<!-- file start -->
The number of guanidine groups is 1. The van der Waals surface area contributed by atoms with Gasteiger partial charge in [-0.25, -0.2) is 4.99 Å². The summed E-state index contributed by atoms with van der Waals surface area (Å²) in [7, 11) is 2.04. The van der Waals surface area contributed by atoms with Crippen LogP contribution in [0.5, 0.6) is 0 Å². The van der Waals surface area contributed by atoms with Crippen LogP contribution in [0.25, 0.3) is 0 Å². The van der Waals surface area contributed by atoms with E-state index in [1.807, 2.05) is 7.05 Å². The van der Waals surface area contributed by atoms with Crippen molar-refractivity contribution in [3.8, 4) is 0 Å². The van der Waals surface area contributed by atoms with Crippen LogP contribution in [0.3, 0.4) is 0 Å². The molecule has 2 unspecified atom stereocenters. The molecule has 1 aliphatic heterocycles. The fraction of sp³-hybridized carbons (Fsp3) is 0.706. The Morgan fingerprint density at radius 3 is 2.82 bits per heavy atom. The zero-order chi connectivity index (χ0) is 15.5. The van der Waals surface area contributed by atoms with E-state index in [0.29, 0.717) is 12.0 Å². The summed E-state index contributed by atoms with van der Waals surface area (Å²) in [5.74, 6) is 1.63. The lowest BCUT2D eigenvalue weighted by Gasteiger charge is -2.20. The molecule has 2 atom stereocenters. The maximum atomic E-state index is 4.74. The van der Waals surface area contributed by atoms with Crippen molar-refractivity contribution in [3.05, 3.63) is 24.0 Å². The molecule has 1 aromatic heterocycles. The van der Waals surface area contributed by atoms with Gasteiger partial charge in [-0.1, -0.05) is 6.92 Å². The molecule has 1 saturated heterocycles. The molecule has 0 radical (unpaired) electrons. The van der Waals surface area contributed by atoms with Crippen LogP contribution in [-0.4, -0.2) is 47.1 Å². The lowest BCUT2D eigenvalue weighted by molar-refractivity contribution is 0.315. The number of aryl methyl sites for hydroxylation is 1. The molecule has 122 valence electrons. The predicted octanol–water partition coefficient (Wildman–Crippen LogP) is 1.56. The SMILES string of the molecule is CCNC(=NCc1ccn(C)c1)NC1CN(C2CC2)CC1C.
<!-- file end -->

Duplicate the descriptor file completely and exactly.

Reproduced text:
The number of guanidine groups is 1. The van der Waals surface area contributed by atoms with Gasteiger partial charge in [-0.25, -0.2) is 4.99 Å². The summed E-state index contributed by atoms with van der Waals surface area (Å²) in [7, 11) is 2.04. The van der Waals surface area contributed by atoms with Crippen LogP contribution in [0.5, 0.6) is 0 Å². The van der Waals surface area contributed by atoms with Crippen LogP contribution in [0.25, 0.3) is 0 Å². The van der Waals surface area contributed by atoms with E-state index in [1.807, 2.05) is 7.05 Å². The van der Waals surface area contributed by atoms with Crippen molar-refractivity contribution in [3.8, 4) is 0 Å². The van der Waals surface area contributed by atoms with Crippen LogP contribution in [0.3, 0.4) is 0 Å². The molecule has 2 unspecified atom stereocenters. The molecule has 1 aliphatic heterocycles. The fraction of sp³-hybridized carbons (Fsp3) is 0.706. The Morgan fingerprint density at radius 3 is 2.82 bits per heavy atom. The zero-order chi connectivity index (χ0) is 15.5. The van der Waals surface area contributed by atoms with E-state index in [0.29, 0.717) is 12.0 Å². The summed E-state index contributed by atoms with van der Waals surface area (Å²) in [5.74, 6) is 1.63. The lowest BCUT2D eigenvalue weighted by Gasteiger charge is -2.20. The molecule has 2 atom stereocenters. The maximum atomic E-state index is 4.74. The van der Waals surface area contributed by atoms with Crippen molar-refractivity contribution in [3.05, 3.63) is 24.0 Å². The molecule has 1 aromatic heterocycles. The van der Waals surface area contributed by atoms with Gasteiger partial charge in [-0.1, -0.05) is 6.92 Å². The molecule has 1 saturated heterocycles. The molecule has 0 radical (unpaired) electrons. The van der Waals surface area contributed by atoms with Crippen LogP contribution in [-0.4, -0.2) is 47.1 Å². The lowest BCUT2D eigenvalue weighted by molar-refractivity contribution is 0.315. The number of aryl methyl sites for hydroxylation is 1. The molecule has 122 valence electrons. The predicted octanol–water partition coefficient (Wildman–Crippen LogP) is 1.56. The SMILES string of the molecule is CCNC(=NCc1ccn(C)c1)NC1CN(C2CC2)CC1C.